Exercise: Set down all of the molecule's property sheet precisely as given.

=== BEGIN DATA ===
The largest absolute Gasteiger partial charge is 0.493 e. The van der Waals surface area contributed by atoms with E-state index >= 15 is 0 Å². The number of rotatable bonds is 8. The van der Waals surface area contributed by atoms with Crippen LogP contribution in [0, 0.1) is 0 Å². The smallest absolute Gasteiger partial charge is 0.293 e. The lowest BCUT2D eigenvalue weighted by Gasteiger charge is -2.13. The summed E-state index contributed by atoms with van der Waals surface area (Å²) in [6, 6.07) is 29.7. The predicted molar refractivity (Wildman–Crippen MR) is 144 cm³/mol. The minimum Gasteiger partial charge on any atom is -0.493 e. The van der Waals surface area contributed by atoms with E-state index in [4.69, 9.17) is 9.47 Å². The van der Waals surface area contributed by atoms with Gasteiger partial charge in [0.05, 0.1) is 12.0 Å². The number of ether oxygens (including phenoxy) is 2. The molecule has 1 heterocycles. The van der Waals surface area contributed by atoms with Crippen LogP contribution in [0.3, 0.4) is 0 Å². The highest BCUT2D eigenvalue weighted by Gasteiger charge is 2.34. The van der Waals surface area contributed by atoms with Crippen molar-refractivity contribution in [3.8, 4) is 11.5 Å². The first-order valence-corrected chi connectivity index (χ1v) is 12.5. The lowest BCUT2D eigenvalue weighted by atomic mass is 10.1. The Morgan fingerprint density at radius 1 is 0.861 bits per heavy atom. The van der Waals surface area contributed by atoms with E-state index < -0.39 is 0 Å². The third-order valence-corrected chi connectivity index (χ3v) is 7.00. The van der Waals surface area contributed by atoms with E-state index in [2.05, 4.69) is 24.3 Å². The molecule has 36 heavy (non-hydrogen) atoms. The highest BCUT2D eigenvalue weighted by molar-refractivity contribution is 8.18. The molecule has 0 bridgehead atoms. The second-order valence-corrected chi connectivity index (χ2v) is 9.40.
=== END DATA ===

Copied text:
The largest absolute Gasteiger partial charge is 0.493 e. The van der Waals surface area contributed by atoms with E-state index >= 15 is 0 Å². The number of rotatable bonds is 8. The van der Waals surface area contributed by atoms with Crippen LogP contribution in [0, 0.1) is 0 Å². The smallest absolute Gasteiger partial charge is 0.293 e. The lowest BCUT2D eigenvalue weighted by Gasteiger charge is -2.13. The summed E-state index contributed by atoms with van der Waals surface area (Å²) in [6, 6.07) is 29.7. The predicted molar refractivity (Wildman–Crippen MR) is 144 cm³/mol. The minimum Gasteiger partial charge on any atom is -0.493 e. The van der Waals surface area contributed by atoms with E-state index in [4.69, 9.17) is 9.47 Å². The van der Waals surface area contributed by atoms with Gasteiger partial charge in [0.05, 0.1) is 12.0 Å². The number of ether oxygens (including phenoxy) is 2. The molecule has 1 heterocycles. The van der Waals surface area contributed by atoms with Crippen LogP contribution in [0.3, 0.4) is 0 Å². The highest BCUT2D eigenvalue weighted by Gasteiger charge is 2.34. The van der Waals surface area contributed by atoms with Crippen molar-refractivity contribution in [3.8, 4) is 11.5 Å². The first-order valence-corrected chi connectivity index (χ1v) is 12.5. The lowest BCUT2D eigenvalue weighted by atomic mass is 10.1. The Morgan fingerprint density at radius 1 is 0.861 bits per heavy atom. The van der Waals surface area contributed by atoms with E-state index < -0.39 is 0 Å². The third-order valence-corrected chi connectivity index (χ3v) is 7.00. The van der Waals surface area contributed by atoms with E-state index in [2.05, 4.69) is 24.3 Å². The molecule has 36 heavy (non-hydrogen) atoms. The highest BCUT2D eigenvalue weighted by molar-refractivity contribution is 8.18. The molecule has 0 bridgehead atoms. The second-order valence-corrected chi connectivity index (χ2v) is 9.40.